September 12, 2013
Go, Read: Various Articles Debating/Lauding/Ripping Mainstream Comics Figure Dan DiDio Of DC Comics
Figuring out nuances of mainstream North American comic book culture isn't a great strength of mine or this site, but I did notice that there were three articles on sites I read making a "case" for the man many believe to be the primary editorial voice at DC Comics over the last half-decade or more, Dan DiDio: Bleeding Cool
, The Beat
, and The Outhousers
. I tend to view the call for hirings/firings that you see from time to time, that led in this case to these push-back articles, as an extension of companies wanting those that consume their works to hold the belief that they have that kind of voice in what they're consuming. It's another side of kind of roping folks in -- in this case comics readers -- into a level of fandom where they become fans of the wider process as opposed to solely engaging with the material that results. That's something that's been done in comics, at least, for decades and decades now. You could probably pull one or two letters to the letters page from "Mad Bomb" era Captain America asking that Jack Kirby be removed and change some names around and have a modern web site posting about your editorial miscreant of choice. The biggest difference now seems to me the general agency conferred upon a certain kind of fan through the Internet, and the percentage of this kind of involved fan within the general readership numbers.
So while it can be entertaining to crank through articles like those linked-to in the above graph, I'm not sure they mean anything. They probably mean about as much as the shouts from the readers that this person or that person be fired in the first place. I would question the certainty
of proclamations on either side of things. In this specific case, in reference to the idea that Dan DiDio needs to be thanked for saving the mainstream comics industry, because he really did you know
, it seems to me one could pretty easily build a case to disconnect DiDio a bit from the idea of New 52 as a drop-dead certain industry saving success. That argument's basic construction would probably go along the lines of 1) DiDio was on board during the decline that preceded whatever sales boon followed, so at best he was correcting, not saving -- Superman tossing Lois Lane out the window in order to catch her; 2) rebooting the entire line involved significant risk but more than likely was going to have a massive, short-term benefit if you look at the history of similar publishing moves, OR it was the only move they had given how poorly things were going and thus no decision at all; 3) the credit for the surge itself has to be shared by the retailers and those at DC that have worked closely with them over the years in all the way that aren't directly related to content, and was/is a testament to the trust built up there; 4) you have to include some of the positives seen since to the trade program of all of these companies, particularly DC, rounding into shape and creating a trades-focused serial readership; 5) the managerial task in terms of the content was finding a way to makes this a long-term surge with benefits for the characters across the line, which many believe hasn't been a success. I'm sure there are a dozen ways to build a case from multiple sides here, and I'm distrustful of anyone that tries to get us to the same place in a single sentence. It's always complicated.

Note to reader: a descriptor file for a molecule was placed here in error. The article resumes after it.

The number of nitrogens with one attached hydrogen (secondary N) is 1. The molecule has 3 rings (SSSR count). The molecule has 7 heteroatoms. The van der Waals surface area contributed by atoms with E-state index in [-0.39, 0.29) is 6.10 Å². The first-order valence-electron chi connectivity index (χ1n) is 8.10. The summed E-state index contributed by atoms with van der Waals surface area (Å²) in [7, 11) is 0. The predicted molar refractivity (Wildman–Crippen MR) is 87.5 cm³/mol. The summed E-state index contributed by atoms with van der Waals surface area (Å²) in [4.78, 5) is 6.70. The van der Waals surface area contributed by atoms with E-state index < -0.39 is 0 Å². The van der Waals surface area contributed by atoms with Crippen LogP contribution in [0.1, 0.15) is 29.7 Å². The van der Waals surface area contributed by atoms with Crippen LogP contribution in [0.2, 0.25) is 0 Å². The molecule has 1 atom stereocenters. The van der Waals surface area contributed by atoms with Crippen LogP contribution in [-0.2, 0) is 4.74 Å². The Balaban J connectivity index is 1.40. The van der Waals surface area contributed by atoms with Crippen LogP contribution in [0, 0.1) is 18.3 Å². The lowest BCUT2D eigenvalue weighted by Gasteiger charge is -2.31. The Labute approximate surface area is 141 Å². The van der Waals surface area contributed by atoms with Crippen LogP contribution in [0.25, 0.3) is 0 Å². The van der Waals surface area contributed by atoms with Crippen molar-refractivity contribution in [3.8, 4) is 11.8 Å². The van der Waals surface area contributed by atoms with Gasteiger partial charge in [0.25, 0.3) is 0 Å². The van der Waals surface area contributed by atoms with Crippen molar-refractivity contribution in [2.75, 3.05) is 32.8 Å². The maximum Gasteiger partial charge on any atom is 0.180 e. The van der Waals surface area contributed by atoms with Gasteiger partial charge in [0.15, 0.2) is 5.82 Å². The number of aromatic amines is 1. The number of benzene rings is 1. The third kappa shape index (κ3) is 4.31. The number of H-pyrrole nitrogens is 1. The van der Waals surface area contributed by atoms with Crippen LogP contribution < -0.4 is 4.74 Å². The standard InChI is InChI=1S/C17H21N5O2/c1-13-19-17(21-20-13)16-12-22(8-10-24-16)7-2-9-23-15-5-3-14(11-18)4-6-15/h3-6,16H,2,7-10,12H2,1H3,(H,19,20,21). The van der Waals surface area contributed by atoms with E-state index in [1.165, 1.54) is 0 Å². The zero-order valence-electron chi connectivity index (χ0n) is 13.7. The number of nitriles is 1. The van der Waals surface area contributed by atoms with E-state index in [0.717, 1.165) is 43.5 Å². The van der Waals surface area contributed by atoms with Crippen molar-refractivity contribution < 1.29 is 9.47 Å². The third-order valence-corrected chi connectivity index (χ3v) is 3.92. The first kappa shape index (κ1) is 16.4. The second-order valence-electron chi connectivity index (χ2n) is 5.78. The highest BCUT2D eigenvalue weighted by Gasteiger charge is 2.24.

I don't know that I'm smart enough or informed enough -- I'm not sure that we get enough truthful
information -- to figure out exactly what's going on in a broader sense so that a call for a very specific, summary reaction has power and force. Fire Dan DiDio? Praise Dan DiDio? Hell if I know. People rarely get fired or
praised due to the convincing nature of the case that can be made against them on the Internet. I do think the fact that arguments can be pieced together on multiple sides indicates that thundering declarations of certainty in any one direction may be kind of silly, and that is particularly true of arguments that roughshod over gaps of information or that attempt to build simplistic cause-and-effect relationships where there are a bunch of people involved. Most of the time it's not even necessary in order to make one's point. For instance, I don't know what kind of pressures DC's comics team is under from an on-high perspective, so I can't really proclaim that any project that might result from such pressure is wholly justified or not, even were I to accept the implication that everything is justifiable given enough pressure that one might be out a high-paying job. But I do know that we ought to keep the possibility of such pressures in mind, and I think that's enough in some cases to kind of push back against certainty from a critical
point of view. It may even play a role; I don't know. It's usually enough to wonder. I don't know if it's the after-effect of reading so many comics that by genre, nature and appeal favor simplistic solutions, but it seems to me problematic to reduce these complicated levers of industry to a few personalities in play, and it might be best for us to stop.
posted 2:40 am PST
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